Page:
Introducing Olivía Zsigó, Winner of the 2019 Scholarship announced by the Imre Révész Society of Transcarpathian Hungarian Fine and Applied Artists
For the first time in 2019, our Society announced a call for scholarship applications that was open to young Transcarpathian Hungarian and Transcarpathia born fine and applied artists who were aged under 30 years by September 2020. The scholarship is based on the cash prize of the 2018 Imre Révész Award provided by Endre Szalipszki, the retired Consul General for Hungary in Beregszász, to support young talents in Transcarpathia.
Portfolios and the creative creed of the young artists were used as evaluation tools. We were particularly interested in what the artists’ preferences in art themes at the beginning or at the earliest stages of their careers were and what concrete forms they embodied their ideas in. Also, we aimed at determining the level to which cohesiveness, comprehensibility and the artwork's artistic value appeared in the work samples of their scholarship application.
All the submitted applications were subject to joint assessment by the members of the Society. The 2019 award winner, a young ceramic artist and painter, Olivia Zsigó was determined by the panel based on the number of votes. The scholarship included a one-time cash prize of 10,000 UAH, as well as an exhibition opportunity and a chance to be introduced through our forums.
Olivía Zsigó is standing next to her work Asking for Help at the 2019 Winter Exhibition Opening
Olívia Zsigó was born in 1997 in Visk, Transcarpathia. Between 2013 and 2017, she studied at the Ceramics Department of the Béla Erdélyi Vocational High School of Fine Arts in Ungvár (Uzhhorod), where György Dikun and Irén Erfán taught her. From 2017 to 2019, she was a student of Olga Lukács and György Kopanszkij at the Ceramics Department of the Transcarpathian Academy of Arts. She is currently doing her correspondence courses at the Department of Art History of the Lviv National Academy of Arts.
In her ars poetica she writes about herself: “I love being close to nature (I couldn’t have been born in a better place), it’s a great feeling to notice all the good things that others sometimes just pass by. I also often take photos, but most of the time, no matter what the quality of the photo technique is, I feel as if it cannot convey the feeling of the given moment. That is when I turn to oil paints and brushes. I can sometimes spend half an hour mixing a colour, and I think that is what the magic is all about. However, when I am thinking of some philosophical and difficult theme the flat surface of a canvas is no longer enough to convey everything I want. At this point the idea of clay and kiln pops up in my mind. Making pottery is a whole ritual, one of my favorite ways to relax, although occasionally it makes you feel exhausted. The rugged surfaces, the rough, grainy, and lumpy textures as well as the endless magic of glazes that can be treated and changed in so many ways give you the power to create”.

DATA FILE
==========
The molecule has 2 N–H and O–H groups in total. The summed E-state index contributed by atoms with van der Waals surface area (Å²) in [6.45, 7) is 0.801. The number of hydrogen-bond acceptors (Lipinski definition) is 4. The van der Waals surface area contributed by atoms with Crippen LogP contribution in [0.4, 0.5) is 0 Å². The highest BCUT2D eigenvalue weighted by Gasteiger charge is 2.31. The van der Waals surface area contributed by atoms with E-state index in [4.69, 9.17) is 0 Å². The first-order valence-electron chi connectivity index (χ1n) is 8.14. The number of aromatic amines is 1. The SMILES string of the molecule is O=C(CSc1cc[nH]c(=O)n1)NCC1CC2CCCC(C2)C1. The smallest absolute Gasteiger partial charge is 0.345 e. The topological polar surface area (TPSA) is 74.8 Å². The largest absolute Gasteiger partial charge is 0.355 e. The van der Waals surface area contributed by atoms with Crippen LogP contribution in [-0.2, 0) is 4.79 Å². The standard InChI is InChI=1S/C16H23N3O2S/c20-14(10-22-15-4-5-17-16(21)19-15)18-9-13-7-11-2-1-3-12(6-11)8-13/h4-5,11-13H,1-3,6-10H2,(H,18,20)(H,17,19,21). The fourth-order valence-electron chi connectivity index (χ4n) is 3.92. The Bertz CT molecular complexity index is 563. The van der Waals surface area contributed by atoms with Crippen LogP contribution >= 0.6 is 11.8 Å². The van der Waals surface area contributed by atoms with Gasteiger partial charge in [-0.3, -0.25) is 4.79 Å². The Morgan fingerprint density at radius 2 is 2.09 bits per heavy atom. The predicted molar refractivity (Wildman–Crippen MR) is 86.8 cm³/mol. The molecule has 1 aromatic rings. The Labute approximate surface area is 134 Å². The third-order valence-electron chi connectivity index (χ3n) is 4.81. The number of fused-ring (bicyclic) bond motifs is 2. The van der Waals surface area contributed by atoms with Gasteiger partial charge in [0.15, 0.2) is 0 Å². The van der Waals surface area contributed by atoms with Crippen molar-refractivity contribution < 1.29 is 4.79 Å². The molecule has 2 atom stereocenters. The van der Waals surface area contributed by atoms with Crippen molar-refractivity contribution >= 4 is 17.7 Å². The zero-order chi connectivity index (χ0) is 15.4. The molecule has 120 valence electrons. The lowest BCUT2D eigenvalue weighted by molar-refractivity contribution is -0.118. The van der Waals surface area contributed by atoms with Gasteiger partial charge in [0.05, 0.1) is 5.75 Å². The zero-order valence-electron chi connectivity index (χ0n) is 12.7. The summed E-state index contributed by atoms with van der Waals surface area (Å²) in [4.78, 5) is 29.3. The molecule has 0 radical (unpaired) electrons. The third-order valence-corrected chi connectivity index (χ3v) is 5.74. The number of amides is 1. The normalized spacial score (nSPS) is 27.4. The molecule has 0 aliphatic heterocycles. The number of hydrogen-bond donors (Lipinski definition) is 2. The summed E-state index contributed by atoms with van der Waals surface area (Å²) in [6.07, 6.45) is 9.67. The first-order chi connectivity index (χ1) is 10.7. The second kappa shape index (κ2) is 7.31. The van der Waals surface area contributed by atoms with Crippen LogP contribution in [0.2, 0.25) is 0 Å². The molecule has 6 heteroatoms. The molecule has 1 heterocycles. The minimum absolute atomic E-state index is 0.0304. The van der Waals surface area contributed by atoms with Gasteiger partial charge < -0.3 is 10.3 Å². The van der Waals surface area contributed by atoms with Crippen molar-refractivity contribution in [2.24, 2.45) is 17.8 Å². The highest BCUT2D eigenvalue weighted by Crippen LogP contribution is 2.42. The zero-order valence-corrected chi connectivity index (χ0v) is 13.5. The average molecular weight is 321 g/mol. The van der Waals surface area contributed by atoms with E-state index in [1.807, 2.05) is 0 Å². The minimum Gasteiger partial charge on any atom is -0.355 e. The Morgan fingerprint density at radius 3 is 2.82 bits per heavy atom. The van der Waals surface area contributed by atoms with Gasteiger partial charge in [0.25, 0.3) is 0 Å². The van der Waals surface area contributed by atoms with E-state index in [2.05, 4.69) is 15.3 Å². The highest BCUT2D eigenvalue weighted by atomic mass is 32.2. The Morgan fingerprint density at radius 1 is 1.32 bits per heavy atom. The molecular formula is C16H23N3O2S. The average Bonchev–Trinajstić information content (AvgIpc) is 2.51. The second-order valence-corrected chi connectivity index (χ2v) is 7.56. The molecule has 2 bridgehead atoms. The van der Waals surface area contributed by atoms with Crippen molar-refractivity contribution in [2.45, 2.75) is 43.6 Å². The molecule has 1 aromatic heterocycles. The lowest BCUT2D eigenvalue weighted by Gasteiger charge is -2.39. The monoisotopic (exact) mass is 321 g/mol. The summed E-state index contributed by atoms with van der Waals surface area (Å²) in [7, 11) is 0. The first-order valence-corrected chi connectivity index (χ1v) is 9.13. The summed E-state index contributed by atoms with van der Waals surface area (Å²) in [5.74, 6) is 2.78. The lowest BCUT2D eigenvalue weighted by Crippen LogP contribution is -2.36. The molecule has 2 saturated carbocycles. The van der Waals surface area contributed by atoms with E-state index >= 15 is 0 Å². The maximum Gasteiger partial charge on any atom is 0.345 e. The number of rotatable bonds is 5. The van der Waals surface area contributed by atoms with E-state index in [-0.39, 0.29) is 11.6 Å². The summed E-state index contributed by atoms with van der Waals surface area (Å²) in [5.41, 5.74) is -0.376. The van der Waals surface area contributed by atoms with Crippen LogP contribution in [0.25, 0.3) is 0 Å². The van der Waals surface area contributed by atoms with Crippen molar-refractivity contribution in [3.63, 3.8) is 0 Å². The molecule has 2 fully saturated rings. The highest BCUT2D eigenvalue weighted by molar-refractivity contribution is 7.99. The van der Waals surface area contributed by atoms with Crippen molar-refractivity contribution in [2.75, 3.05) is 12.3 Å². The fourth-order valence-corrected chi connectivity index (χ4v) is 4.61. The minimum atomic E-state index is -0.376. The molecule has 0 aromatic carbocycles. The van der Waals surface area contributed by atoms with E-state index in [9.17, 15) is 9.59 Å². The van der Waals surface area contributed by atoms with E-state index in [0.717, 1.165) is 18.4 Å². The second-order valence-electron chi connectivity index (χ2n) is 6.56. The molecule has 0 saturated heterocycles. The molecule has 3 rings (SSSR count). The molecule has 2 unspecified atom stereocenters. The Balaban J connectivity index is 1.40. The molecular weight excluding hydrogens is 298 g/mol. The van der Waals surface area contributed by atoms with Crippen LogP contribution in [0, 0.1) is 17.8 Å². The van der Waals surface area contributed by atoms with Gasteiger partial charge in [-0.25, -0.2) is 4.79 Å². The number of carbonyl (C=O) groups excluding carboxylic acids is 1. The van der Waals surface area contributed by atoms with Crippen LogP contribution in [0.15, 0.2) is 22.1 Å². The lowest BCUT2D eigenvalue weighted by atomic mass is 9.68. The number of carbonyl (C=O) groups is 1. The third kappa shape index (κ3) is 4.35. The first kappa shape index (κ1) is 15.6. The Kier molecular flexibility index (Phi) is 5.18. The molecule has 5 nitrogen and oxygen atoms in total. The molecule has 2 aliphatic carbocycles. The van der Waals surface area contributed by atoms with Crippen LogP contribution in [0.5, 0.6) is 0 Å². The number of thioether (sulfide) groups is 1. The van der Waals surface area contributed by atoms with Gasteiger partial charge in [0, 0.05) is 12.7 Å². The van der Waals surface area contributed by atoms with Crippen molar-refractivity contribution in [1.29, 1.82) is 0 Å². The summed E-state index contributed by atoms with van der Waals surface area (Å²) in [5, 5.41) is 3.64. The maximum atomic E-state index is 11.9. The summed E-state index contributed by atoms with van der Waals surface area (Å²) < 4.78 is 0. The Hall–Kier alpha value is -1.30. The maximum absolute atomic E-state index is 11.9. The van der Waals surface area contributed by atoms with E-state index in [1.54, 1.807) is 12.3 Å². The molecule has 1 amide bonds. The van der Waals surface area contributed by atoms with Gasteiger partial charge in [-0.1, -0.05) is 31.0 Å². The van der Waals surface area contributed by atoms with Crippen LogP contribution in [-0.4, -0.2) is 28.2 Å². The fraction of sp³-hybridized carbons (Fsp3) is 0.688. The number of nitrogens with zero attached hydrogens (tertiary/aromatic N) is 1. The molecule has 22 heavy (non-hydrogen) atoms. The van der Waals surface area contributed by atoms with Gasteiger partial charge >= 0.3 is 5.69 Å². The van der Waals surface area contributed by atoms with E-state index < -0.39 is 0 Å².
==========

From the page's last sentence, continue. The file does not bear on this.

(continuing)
Feelings and thoughts -2018 Lonely dinner-2018,
glazed ceramics, 55x13x10cm ceramic wood, 60 x 80 cm
Olivia donated her work, entitled Feelings and Thoughts to the Society’s collection and it was placed in the Imre Révész Society of Transcarpathian Hungarian Fine and Applied Artists (IRS) office.
In order to take a closer look at one of the young members of the Transcarpathian art life we interviewed Olivia after the Award Ceremony.
- You are currently studying art theory in Lviv. Why did you choose this major? What attracted you to art theory?